In 1998 when Amazon was still just an online bookstore, owner Jeff Bezos told the Washington Post, “If we have 4.5 million customers, we shouldn’t have one store. We should have 4.5 million stores.” Today, Bezos is the richest man in the world thanks to Amazon, which has expanded to sell basically everything you can imagine and accounts for about 50 cents of every dollar spent online. One of the biggest factors behind the success of Amazon is how personalized it is—the company uses information on everything you search and buy to create a better user experience next time.
For companies that are working with new clients, personalization should be one of your highest priorities. A cookie-cutter approach to the onboarding process can lead to a poor experience and could be the reason you’re experiencing high levels of churn. Personalization creates a lasting relationship and makes every client feel valued, increasing retention, upselling potential, and revenue, but it goes beyond just putting a person’s first name in your auto-generated welcome emails.
Use Data You Have
Your team (whether during the sales process or during the kickoff process for your onboarding) is probably collecting a lot of data about your clients, including their role in the company, goals, and more. Use this information to personalize the things you send them. For example, if you know that the CFO is getting weekly reports on the progress of onboarding, include information about the return on investment, or other critical financial data.
Cater Your Communications to Their Goals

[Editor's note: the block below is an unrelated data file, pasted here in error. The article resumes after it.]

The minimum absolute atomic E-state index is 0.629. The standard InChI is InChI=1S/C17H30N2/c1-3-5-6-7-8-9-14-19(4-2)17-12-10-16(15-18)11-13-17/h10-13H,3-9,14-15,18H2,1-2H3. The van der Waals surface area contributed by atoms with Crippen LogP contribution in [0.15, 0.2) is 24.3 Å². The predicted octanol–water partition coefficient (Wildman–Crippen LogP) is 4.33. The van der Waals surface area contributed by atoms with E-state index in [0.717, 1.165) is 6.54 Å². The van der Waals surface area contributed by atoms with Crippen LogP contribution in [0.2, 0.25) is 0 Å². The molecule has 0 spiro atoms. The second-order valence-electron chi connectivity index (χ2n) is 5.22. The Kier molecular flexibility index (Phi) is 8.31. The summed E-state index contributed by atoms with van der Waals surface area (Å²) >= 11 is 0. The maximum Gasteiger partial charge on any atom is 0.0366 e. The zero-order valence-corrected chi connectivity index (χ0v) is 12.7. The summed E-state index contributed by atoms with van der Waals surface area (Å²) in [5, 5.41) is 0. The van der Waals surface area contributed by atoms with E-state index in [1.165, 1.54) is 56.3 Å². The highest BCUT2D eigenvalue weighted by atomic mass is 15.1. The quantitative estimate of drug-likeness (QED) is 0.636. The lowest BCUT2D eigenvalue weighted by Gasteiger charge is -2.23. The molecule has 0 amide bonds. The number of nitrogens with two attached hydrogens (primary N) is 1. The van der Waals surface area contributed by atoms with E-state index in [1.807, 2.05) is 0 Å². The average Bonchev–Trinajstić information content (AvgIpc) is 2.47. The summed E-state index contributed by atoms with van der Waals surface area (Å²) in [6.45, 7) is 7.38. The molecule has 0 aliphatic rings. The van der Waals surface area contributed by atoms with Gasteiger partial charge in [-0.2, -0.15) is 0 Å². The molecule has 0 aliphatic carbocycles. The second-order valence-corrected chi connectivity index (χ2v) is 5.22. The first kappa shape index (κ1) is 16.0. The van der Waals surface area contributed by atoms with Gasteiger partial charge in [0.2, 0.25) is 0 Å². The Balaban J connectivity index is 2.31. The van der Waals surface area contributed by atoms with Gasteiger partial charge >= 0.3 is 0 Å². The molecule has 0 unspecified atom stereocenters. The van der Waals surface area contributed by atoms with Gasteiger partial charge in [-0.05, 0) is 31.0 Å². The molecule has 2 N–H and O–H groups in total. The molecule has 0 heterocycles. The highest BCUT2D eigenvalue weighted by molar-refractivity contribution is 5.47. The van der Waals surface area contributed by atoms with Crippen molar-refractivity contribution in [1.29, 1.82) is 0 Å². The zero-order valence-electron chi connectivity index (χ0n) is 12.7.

Every onboarding blog out there has instructions on getting information up front about your clients’ goals. When you get this information, it shouldn’t just get stored somewhere in the software, it should be at the forefront of how you work with each client. Catering your communications to show how every step of the onboarding process is getting them closer to achieving their stated goals reinforces your value over and over.
Create Custom Templates
Every onboarding process might have a similar structure, but each client will be different, which means you should customize their onboarding templates and tasks to make sure you’re meeting their specific needs. You may even have a series of templates that you can pull from that allow you to create a truly unique experience for each new client based on behavior, goals, industry, and more.
Provide the Right Help
If you have a knowledgebase, use your onboarding process as a time to send them specific information that will help them make the most of your product. Don’t just send a blanket link to the landing page of your knowledgebase, create custom training and link to the most valuable pieces of information.
Personalization is one of the most critical parts of your onboarding, and it’s not always easy to do if you don’t have the right tools. GuideCX can help you create a completely unique experience for your clients while streamlining the backend processes so you can work efficiently.
- Successful Transitions from Sales to Onboarding: What it Looks Like - September 23, 2020
- After the Sale: Key First Steps for Onboarding - August 5, 2020
- Best Practices for Improving B2B Customer Experience in Onboarding - July 20, 2020